In addition to the museum’s extensive collection of historical documents, clothing, and photographs, many of the museum’s volunteers are direct relatives of orphan train travelers, lending the exhibits an air of authenticity.
The grounds also include sculptures depicting Orphan Train passengers in addition to the painting. The museum welcomes visitors daily from 10 a.m. to 3 p.m. and from 10 a.m. to 2 p.m. on Saturdays and Sundays. Private tours are also available upon request.
828 E Landry St, Opelousas, LA 70570
Established in 1720, Opelousas Village is a suburb in the parish of St. Landry, located about 1.5 hours north of Lafayette. It is the third-oldest city in Louisiana. People worldwide flock there to learn the secrets of cooking crawfish boils and boudin sausages, among other Cajun culinary delights.
Since the city’s founding in the early nineteenth century, the area around Lafayette in the state’s southwestern corner has played a significant role in Louisiana’s geography, history, culture, and economy. Acadians, originally from France, and Canada, were among the earliest inhabitants. French Creoles rapidly followed them. The gastronomic and cultural advancements made by these trailblazers remain popular today.
“The old village,” in French, Le Vieux Village Heritage Park in St. Landry Parish, features historic buildings from Opelousas and the surrounding area. Although Le Vieux Village has been open since 1988, most of its structures date back to the 18th and 19th centuries.
Discover the rich heritage, vibrant culture, and beautiful architecture of Opelousas. Explore Opelousas’s history at the village’s general store, the Louisiana Orphan Train Museum (located in a converted train depot), and the unique Creole-style home of a former enslaved person.
The buildings from the 1800s, which were once considered architectural marvels, have been brought back to their former glory and are now used for community events.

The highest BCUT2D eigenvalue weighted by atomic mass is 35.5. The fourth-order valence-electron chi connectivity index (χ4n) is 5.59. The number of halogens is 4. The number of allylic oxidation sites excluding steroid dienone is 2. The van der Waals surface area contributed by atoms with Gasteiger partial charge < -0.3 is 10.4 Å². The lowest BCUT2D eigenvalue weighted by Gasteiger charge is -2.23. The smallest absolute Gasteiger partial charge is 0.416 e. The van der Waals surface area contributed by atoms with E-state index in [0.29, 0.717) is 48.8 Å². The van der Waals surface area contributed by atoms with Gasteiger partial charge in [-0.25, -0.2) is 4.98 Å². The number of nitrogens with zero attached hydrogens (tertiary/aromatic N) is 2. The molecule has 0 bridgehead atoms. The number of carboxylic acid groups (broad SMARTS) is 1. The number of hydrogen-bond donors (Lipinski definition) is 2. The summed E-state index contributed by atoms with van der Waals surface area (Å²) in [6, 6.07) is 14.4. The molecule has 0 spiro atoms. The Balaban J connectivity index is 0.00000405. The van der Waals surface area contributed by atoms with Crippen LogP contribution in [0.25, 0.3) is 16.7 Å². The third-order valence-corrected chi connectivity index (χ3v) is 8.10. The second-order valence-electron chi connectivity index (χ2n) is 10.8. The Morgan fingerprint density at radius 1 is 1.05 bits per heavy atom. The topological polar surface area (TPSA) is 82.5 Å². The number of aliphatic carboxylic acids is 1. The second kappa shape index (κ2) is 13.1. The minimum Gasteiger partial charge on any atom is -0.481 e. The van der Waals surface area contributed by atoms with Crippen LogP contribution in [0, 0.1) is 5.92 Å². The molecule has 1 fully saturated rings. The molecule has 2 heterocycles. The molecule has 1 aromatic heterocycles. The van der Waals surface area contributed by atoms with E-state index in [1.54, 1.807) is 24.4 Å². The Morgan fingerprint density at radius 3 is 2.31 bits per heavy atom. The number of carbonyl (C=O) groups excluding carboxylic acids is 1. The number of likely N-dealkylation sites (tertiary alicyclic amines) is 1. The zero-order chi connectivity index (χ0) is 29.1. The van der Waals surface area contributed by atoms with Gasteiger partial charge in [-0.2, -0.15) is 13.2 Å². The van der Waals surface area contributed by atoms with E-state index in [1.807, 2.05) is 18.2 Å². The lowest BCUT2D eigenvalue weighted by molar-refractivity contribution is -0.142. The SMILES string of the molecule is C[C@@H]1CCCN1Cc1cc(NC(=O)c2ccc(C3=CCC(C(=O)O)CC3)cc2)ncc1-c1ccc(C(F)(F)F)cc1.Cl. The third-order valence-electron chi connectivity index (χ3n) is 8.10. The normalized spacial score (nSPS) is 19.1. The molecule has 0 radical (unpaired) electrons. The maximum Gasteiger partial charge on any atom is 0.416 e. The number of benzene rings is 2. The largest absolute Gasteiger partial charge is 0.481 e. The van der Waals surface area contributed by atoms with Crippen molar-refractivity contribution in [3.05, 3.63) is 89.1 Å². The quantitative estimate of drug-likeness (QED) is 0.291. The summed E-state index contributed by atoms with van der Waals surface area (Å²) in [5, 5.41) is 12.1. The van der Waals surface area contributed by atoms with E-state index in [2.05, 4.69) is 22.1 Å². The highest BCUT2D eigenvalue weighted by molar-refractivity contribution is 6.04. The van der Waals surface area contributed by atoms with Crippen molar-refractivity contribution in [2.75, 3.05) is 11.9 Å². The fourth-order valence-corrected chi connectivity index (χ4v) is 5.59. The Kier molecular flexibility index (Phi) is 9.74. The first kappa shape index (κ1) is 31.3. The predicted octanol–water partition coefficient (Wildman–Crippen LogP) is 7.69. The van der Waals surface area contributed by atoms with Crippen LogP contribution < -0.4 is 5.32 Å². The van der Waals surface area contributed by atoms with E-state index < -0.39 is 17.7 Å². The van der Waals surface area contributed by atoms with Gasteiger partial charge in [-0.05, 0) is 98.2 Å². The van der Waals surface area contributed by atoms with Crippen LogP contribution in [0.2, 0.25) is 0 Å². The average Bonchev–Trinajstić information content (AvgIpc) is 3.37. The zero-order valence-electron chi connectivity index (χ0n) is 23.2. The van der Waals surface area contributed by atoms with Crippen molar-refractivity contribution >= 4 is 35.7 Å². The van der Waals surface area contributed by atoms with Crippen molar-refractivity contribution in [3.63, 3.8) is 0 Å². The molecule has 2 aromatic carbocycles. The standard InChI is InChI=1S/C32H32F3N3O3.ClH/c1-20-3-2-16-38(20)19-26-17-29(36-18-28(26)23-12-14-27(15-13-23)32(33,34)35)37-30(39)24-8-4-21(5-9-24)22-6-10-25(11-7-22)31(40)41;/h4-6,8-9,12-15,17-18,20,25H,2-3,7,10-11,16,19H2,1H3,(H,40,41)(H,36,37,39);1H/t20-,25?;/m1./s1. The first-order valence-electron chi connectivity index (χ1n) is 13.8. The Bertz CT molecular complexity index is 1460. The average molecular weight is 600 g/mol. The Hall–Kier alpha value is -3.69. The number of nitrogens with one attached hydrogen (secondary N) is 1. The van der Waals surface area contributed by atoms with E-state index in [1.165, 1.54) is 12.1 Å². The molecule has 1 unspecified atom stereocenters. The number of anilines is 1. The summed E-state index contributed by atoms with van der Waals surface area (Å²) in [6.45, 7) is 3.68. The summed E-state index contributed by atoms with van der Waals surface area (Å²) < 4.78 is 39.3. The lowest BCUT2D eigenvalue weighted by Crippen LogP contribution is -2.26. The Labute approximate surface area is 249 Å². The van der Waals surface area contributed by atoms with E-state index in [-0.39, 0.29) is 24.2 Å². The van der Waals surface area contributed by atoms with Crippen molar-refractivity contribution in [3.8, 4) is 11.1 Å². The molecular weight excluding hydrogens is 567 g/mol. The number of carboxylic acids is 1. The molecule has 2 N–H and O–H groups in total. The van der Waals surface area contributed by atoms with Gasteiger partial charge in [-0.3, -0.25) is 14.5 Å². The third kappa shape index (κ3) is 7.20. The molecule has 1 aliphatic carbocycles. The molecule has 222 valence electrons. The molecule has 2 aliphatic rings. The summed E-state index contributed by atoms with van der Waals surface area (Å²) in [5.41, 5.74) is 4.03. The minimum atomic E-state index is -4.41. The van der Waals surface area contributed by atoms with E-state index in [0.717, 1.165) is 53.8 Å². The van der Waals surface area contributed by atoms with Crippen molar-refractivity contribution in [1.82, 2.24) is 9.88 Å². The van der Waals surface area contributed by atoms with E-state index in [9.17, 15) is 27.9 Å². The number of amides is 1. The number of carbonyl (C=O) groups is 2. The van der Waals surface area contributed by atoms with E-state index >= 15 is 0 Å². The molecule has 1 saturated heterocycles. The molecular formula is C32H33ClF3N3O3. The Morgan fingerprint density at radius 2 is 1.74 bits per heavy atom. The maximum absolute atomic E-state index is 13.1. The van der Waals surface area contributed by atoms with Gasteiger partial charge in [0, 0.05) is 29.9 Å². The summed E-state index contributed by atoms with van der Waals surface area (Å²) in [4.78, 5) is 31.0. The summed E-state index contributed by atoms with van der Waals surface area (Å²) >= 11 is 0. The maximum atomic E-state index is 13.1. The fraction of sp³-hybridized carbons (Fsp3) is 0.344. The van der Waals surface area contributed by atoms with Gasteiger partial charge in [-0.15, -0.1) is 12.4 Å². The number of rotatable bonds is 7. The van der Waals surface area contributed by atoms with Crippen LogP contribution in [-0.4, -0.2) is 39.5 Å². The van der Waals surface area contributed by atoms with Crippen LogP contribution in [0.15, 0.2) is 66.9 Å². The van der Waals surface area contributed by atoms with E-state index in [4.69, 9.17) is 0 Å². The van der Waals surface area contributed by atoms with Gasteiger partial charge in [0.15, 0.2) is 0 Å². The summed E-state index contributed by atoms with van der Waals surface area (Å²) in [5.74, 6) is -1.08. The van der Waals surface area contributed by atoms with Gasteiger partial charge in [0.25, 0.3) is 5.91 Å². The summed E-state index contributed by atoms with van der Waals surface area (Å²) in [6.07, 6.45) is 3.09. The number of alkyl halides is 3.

I liked this place so much that I have a new flavor of coffee coming out – Olelousas King Cake Coffee comes out in ______ and profits will be donated to Le View Village Heritage Park to help them replace their signs and do maintenance.
CREOLE HERITAGE FOLKLIFE CENTER
1113 W Vine St, Opelousas, LA 70570
In addition to the historical sites, the Creole Heritage Folklife Center is a must-see for visitors. The facility, created with the cooperation of Creole folklorist Rebecca Henry, allows guests to re-experience traditional African-American rituals. Be better; not bitter; “Creole is family, culture, legacy, and custom which embodies all that ties the inner and outer families with their ancestral past,” as one definition puts it.
Rebecca Henry has spent the last 30 years telling the narrative of her life to guests at her Victorian estate in Opelousas. Henry thinks the exhibit’s antiques, technology, photographs, and artwork encourage visitors to research their family histories.
Before electricity or natural gas were widely available, ice boxes were the only source of domestic refrigeration. The indoor facilities were as essential as the outdoor ones—the museum stores extensive written and visual documentation of Creole history and culture. Explore the realm of traditional culture with its folk art, traditional medicine, modest tools, and everyday lifestyle. In the gift shop, you can find local items, such as paintings, quilts, fragrances, jams, jellies, dolls made from local fabric, and more.
Henry offers an intensive program for two weeks over the summer to local children. They learn about their ancestors’ rituals, songs, and dances as part of their schooling. It would be tragic if, despite enjoying the local culture’s art, traditions, and way of life, they only remembered one item from their time here. We offer weekly tours, and guests must reserve their spots in advance. Open Tuesday-Friday 12 pm-4 pm | Saturday 1 pm-4 pm | Sunday by appointment
The wealth of museums, landmarks, antiques, and other cultural sites in Louisiana provides numerous chances to get insight into the state’s history. These monuments and relics have been carefully preserved and restored to give visitors a one-of-a-kind opportunity to learn about the diverse cultures that have created Louisiana and continue to do so today.